Almost half a million superannuation funds have been raided – and completely emptied – under the government’s early release of superannuation scheme, new analysis reveals.
Around 480,000 Australians have eroded their entire superannuation balance, with around 395,000 of those under 35, Industry Super Australia (ISA) estimates.
And that’s before the second round of early super release opened on 1 July, with the analysis only updated to 14 June, according to ISA.
“Those early contributions are like yeast; without them you’re left with a much flatter nest egg,” ISA chief executive Bernie Dean said.
“To have hundreds of thousands wiping their savings out midway through their life is a tragedy waiting to happen and it will affect everyone.”
On average, around 15 per cent of Australian workers accessed their superannuation early, with the majority from Queensland, Northern Territory and Western Australia.
The second round of early release scheme opened on Wednesday, but ISA has urged Australians to only access their nest egg if they’re in dire straits.
“Every Australian deserves a good life in retirement, not just scraping by on the pension,” Dean said.
The association also reminded Aussies how much they stand to lose by delving into their superannuation early.
“A 25-year-old taking out $10,000 now could have $49,000 less in retirement, a 35-year-old could lose up to $34,000 and a 45-year-old up to $23,000,” ISA said in a statement.
ISA slammed backbench MPs for attempting to dump the increase of the super guarantee from 9.5 per cent to 12 per cent by 2025, with a scheduled increase to 10 per cent set to take place from 1 July 2021.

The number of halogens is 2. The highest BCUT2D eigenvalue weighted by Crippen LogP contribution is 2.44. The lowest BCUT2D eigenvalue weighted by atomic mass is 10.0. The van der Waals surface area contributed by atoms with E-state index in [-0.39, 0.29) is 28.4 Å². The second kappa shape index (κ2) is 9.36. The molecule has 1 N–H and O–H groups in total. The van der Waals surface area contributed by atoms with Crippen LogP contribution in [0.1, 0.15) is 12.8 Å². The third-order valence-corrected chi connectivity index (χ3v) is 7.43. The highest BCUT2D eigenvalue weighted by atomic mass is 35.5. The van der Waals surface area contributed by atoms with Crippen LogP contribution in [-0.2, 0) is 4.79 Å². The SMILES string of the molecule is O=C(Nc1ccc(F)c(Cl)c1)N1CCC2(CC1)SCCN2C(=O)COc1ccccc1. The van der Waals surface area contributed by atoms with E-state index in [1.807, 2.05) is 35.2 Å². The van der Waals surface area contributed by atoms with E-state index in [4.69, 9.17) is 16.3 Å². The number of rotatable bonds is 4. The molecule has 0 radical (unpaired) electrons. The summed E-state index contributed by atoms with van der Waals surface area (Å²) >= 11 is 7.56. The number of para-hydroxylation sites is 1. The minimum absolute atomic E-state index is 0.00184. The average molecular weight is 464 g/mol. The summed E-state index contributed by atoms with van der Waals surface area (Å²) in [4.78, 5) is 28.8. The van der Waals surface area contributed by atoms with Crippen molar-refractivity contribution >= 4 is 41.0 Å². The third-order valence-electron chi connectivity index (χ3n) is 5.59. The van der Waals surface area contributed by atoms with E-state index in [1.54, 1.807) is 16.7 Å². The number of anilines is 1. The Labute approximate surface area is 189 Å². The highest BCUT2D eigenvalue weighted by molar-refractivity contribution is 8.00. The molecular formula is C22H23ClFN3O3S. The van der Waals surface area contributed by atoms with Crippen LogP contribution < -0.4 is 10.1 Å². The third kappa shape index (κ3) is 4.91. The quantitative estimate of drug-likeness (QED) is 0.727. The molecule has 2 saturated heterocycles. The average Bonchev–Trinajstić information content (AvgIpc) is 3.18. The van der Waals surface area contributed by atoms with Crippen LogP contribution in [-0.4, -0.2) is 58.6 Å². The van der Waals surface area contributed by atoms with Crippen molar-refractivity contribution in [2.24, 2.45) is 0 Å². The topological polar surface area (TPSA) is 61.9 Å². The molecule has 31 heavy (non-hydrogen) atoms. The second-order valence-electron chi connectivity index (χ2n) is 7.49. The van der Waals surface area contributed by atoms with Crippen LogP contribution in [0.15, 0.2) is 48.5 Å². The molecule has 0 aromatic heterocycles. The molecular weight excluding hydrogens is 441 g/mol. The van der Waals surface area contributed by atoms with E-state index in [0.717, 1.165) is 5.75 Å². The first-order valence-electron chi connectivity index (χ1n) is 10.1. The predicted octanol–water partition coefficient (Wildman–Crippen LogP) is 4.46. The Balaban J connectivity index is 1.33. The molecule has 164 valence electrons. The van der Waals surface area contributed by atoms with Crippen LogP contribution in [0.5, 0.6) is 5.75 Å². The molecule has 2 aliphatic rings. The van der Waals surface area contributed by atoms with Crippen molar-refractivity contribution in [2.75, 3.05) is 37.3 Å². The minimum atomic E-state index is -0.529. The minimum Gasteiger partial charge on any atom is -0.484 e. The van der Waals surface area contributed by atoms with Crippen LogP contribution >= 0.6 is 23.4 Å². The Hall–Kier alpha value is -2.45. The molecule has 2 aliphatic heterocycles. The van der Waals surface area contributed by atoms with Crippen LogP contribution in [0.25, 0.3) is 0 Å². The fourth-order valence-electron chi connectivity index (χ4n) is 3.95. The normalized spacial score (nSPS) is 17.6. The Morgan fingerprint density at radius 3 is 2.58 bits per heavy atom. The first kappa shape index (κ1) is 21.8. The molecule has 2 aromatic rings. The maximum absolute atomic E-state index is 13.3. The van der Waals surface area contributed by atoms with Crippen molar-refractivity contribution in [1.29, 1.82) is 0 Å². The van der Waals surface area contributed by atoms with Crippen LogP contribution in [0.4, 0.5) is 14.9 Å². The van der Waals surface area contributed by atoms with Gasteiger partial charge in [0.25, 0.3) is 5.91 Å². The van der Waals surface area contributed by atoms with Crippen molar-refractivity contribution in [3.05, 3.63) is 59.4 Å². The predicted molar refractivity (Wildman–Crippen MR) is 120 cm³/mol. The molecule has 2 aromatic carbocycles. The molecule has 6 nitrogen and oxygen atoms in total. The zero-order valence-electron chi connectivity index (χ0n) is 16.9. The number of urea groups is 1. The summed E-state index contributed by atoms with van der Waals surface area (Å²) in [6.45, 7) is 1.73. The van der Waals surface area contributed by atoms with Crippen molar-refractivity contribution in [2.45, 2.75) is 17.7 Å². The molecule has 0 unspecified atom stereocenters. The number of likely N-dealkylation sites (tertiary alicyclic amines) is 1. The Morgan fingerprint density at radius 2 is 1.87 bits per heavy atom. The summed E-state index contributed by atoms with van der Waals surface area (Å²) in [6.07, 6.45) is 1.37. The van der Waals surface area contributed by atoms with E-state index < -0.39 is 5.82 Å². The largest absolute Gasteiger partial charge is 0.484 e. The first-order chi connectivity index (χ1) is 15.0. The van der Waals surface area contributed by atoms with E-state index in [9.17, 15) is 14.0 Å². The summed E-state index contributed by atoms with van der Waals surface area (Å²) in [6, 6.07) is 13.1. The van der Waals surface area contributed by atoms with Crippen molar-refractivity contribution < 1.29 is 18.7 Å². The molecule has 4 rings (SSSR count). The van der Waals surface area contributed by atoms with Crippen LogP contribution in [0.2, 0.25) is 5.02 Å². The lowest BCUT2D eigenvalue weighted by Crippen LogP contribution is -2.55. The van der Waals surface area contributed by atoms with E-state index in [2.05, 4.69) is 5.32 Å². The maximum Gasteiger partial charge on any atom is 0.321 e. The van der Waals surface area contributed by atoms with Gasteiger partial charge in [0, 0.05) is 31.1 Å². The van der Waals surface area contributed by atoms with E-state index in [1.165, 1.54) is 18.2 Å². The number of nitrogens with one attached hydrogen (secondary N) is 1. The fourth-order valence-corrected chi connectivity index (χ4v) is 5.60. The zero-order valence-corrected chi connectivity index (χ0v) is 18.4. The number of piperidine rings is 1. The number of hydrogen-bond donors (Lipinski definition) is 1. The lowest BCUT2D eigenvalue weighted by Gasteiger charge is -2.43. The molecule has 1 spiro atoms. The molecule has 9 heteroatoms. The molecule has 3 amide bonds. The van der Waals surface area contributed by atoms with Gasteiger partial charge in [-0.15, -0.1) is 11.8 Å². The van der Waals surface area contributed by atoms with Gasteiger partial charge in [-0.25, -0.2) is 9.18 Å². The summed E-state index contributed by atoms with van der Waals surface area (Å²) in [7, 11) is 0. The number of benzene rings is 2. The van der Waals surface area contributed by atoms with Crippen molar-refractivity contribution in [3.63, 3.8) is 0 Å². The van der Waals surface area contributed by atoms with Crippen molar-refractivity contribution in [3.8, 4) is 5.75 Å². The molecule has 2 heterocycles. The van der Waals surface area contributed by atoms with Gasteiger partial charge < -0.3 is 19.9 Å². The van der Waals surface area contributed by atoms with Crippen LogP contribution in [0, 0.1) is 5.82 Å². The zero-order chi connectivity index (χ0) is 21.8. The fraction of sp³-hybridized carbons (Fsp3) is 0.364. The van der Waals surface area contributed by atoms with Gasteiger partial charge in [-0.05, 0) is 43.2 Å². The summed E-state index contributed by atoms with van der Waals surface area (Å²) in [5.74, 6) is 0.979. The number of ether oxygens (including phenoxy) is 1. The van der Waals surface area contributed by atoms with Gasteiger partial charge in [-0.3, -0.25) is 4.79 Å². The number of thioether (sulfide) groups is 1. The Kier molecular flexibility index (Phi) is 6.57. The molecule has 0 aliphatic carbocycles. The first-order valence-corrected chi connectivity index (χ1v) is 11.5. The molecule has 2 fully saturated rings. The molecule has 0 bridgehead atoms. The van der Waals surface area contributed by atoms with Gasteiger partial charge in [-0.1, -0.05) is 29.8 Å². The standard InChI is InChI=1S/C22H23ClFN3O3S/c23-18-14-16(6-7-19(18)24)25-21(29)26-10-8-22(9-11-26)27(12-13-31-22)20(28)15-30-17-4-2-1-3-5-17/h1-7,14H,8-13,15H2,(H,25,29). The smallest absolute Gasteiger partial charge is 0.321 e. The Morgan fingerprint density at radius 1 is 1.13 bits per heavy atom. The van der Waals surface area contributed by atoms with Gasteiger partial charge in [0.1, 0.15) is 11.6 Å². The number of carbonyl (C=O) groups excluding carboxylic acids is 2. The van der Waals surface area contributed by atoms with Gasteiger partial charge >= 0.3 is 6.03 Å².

“If those MPs get their way, more workers would be more reliant on the aged pension – a bill everyone pays through higher taxes,” ISA stated.
“The Prime Minister and Treasurer must stick by their promise to increase the super rate because it’s critical to helping these people rebuild savings they’ve wiped out, and avoid tax hikes on working people to prop up more people drawing a full pension,” Dean said.
It echoes calls from Australian Council of Trade Unions assistant secretary Scott Connolly earlier this week, who said the backbenchers needed “to be put in their place” by the government.
“Workers need to be given reassurance that their retirement savings will go up as currently legislated and people will not be forced to raid their retirements to pay for housing,” said Connolly.
Opponents like the Grattan Institute argue Australians could be $30,000 worse off if that planned increase went ahead, warning the policy would hurt Aussies during their working years.
The thinktank argued in a 2019 report that increases in super payments would cost wage growth, and for low-and-middle income earners, the increase in superannuation would be significantly offset by smaller pension payments.
“The reality is that most Australians can already look forward to a better living standard in retirement than they had while working – even if they interrupt their careers to care for children. Workers with interrupted employment histories lose super in retirement, but get larger part-pensions,” the report stated.
“The poorest Australians get a clear pay rise when they retire: the age pension is worth more than their after-tax income while working.”
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